The Defy Aging Newsletter

Anti-aging psychology, holistic health, and wellness

a biweekly e-mail newsletter for helping you think, feel, look, and be more youthful and live with purpose.

May 22, 2008 Number 188

This issue:

Altruists live longer, healthier, happier lives

Action to take

Appreciate that people who are loving and altruistic are rewarded with longer, healthier, happier lives. Thus being loving and altruistic has an unexpected bonus.


In 2001 philanthropist Sir John Templeton endowed the Institute for Research on Unlimited Love and named his friend, Case Western Professor Stephen Post as its president. I keep thinking that would make an interesting pick line in a bar. Seriously, the purpose of the Institute is to conduct research on love and altruism.

Dr. Post, whom I interviewed on my Ageless Lifestyles radio program, relates that there are several types of research that converge to indicate that people who are altruistic and loving live longer, healthier, happier lives:

1. Studies For example, Alan Luks found that for people who help others, 50% reported feeling a high, 43% felt stronger and more energetic, and 13% experienced fewer aches and pains. Another study found that executives who got bonuses and used them for altruistic purposes were happier than those who used the money for themselves. The same was true for college students given twenty dollars.

2. Longitudinal Studies Here are two examples: Paul Wink periodically followed up high school students for more than fifty years. Those who were generous in high school had better mental and physical health as adults. Stephanie Brown’s five year study of older couples found that those who provided no significant support to others had twice the death rates of  those who provided support.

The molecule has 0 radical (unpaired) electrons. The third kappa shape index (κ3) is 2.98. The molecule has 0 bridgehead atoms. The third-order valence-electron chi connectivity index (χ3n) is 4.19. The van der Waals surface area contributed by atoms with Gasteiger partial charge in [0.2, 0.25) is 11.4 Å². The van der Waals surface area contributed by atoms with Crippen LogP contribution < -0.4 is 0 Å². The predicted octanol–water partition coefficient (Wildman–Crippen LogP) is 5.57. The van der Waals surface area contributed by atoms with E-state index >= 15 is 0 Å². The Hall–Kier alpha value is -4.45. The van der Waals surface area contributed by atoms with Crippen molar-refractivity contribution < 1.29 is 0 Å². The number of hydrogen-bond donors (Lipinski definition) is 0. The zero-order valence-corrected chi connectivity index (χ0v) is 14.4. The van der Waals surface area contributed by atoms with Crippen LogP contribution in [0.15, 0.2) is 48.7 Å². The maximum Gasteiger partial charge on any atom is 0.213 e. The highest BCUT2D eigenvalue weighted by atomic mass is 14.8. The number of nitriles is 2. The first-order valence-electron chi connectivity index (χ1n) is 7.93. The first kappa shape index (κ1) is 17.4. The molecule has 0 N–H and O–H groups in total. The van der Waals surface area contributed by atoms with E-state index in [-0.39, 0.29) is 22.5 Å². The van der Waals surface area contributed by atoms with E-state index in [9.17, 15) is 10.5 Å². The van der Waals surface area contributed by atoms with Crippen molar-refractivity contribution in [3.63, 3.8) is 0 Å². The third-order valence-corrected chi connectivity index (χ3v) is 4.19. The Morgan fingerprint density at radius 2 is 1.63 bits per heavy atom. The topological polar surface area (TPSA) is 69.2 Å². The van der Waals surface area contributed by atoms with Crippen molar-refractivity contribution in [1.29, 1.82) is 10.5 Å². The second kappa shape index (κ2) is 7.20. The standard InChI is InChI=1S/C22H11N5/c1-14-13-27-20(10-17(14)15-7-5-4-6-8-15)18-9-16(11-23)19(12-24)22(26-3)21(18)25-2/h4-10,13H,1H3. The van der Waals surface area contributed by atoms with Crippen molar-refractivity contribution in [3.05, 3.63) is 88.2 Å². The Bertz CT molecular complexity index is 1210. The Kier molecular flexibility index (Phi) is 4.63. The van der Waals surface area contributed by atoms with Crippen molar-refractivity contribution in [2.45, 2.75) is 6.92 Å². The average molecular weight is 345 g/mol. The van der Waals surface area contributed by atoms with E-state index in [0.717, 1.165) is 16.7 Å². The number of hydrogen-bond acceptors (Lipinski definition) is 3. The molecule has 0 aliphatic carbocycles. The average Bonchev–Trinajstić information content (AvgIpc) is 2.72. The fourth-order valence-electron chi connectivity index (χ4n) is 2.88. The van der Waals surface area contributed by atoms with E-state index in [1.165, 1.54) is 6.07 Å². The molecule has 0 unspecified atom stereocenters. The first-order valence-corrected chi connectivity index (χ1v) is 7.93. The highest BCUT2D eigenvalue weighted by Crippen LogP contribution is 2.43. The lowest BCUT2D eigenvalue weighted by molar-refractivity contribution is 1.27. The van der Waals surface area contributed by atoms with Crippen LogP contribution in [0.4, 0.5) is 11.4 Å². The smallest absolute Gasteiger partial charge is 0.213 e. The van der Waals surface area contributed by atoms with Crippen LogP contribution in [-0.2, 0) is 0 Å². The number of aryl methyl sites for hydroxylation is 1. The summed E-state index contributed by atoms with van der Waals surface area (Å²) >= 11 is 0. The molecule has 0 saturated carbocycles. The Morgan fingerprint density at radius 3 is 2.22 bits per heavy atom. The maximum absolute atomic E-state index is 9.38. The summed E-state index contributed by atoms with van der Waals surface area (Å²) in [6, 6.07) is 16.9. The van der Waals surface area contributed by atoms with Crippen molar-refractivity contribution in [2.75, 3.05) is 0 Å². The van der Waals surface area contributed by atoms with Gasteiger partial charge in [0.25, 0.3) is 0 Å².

3. Brain Chemistry Studies of brain chemistry found that activities such as volunteering and helping stimulate parts of the brain associated with pleasure.

4. Anger Studies The antithesis of altruism is hostility and anger. Numerous studies have found that angry people are more like to have heart disease (an interesting metaphor) and other health problems.

One study does not make a compelling case. When dozens of well designed studies all point to the same conclusion, the message is as clear as the social sciences get. While virtue should be its own reward, it’s good to know that it has other  rewards as well. Dr. Post’s very readable book, Why Good Things Happen to Good People reviews the research and is a wonderful guide for how to be more altruistic and loving in ten areas of your life. I highly recommend it.


Be the source of whatever you want in your life.

~Neal Walsh

When you cease to make a contribution, you begin to die.

~Eleanor Roosevelt


We are all here on earth to help others; what on earth the others are here for I don't know.

~W. H. Auden

Q: What do you give a man who has everything?

A: Antibiotics

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